Purple Hues of the Inauguration Day
Equal Entrance was founded on the idea of women claiming our space. Nowhere was that more prevalent than the inauguration this week. Like everyone else, I couldn’t help but notice various shades of purple in the Biden-Harris inauguration ceremony this week. Madam Vice President Kamala Harris’ gorgeous bluish purple coat by Christopher John Rogers, a rising black designer, stole the show. Former First Lady and fashion icon Michelle Obama donned a long mulberry purple coat, also designed by a black designer from South Carolina, Sergio Hudson. Former Secretary of State Hillary Clinton showed up in her signature pantsuit in purple with a ruffled purple scarf cozied up in a plum coat. Joe Biden’s granddaughter Maisy Biden wore court purple as her grandfather took oath as the 46th president of the United States. Similarly, Former First Lady Laura Bush wore an almost lilac jacket. On Tuesday Night, Dr. Jill Biden wore an aubergine purple outfit in the memorial ceremony for the victims of Covid 19. All in all, it was predominantly purple as compared to a number of red hats and coats in the 2017’s inauguration ceremony. But none of this was a mere chance. They all thoughtfully chose their outfits as purple has a much deeper meaning in American politics and especially for women.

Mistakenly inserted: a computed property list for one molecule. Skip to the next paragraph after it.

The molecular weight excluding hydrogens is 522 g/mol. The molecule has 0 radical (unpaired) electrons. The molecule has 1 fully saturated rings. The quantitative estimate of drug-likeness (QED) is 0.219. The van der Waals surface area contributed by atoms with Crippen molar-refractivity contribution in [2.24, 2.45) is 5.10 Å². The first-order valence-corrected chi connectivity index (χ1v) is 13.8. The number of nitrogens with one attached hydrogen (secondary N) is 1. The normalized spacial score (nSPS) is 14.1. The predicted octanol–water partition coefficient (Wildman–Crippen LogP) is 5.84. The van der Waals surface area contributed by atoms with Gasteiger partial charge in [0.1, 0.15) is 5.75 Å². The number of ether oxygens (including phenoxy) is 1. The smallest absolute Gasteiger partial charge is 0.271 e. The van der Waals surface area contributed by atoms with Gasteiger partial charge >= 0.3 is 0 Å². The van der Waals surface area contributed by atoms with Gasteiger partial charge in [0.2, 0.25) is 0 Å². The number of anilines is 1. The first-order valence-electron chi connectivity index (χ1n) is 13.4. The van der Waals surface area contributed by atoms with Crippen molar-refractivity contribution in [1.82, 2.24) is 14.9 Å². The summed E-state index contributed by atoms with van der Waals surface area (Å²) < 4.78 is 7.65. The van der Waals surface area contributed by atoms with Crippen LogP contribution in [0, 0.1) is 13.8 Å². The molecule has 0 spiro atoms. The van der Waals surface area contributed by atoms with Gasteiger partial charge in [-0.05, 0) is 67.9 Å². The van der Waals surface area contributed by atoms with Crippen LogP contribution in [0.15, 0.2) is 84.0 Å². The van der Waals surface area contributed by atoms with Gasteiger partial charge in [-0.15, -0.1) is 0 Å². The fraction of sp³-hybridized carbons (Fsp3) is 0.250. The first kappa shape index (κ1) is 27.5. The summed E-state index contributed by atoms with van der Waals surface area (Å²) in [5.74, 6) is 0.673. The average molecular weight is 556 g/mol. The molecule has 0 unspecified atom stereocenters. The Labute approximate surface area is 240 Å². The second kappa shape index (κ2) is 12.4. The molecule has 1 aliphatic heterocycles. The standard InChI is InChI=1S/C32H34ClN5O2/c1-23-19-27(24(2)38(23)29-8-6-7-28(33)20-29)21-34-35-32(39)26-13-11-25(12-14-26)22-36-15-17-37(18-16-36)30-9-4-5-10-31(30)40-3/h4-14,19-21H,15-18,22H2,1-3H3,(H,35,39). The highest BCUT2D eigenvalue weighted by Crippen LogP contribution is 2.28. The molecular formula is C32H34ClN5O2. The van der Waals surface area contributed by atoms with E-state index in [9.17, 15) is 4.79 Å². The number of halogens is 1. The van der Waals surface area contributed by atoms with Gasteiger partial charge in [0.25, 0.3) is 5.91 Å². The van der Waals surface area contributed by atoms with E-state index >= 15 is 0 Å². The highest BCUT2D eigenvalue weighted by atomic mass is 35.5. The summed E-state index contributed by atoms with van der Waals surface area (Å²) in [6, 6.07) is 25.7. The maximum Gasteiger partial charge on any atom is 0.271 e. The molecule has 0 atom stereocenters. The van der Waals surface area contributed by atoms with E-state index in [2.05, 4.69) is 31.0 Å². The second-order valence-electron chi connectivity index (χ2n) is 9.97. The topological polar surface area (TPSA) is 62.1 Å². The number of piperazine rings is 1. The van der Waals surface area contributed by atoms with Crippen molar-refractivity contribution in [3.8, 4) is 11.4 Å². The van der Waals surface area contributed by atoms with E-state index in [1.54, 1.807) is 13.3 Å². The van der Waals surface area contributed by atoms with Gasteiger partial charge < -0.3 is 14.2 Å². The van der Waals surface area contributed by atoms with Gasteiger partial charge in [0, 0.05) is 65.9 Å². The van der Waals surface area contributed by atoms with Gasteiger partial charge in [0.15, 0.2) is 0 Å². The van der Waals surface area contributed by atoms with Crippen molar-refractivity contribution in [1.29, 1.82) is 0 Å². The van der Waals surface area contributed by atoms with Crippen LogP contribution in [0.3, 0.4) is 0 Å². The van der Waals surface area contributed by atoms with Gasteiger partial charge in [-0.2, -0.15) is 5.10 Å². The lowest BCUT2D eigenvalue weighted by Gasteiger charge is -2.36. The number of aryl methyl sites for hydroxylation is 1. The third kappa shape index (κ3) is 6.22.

The purple hues of Inauguration Day resonated with me on a whole different level. When launching Equal Entrance, I particularly chose purple for similar reasons. The gradient purple minaret in the Equal Entrance logo represents women’s empowerment in public spaces. While the purple Bougainvillea flowers designed by artist Laura Marr represent peace and compassion. In 2019, we launched our purple “Nah” scarf honoring the fearlessness of Rosa Parks in the face of blatant apartheid and racism.
@EqualEntrance is all about women’s empowerment and their rightful space in society, whether it’s at a place of worship, public transport, workplace, politics, fashion, science, the courtroom, or on Capitol Hill. Women deserve to be empowered, claim their space, and have the ability to mend divides through our intellect and compassion.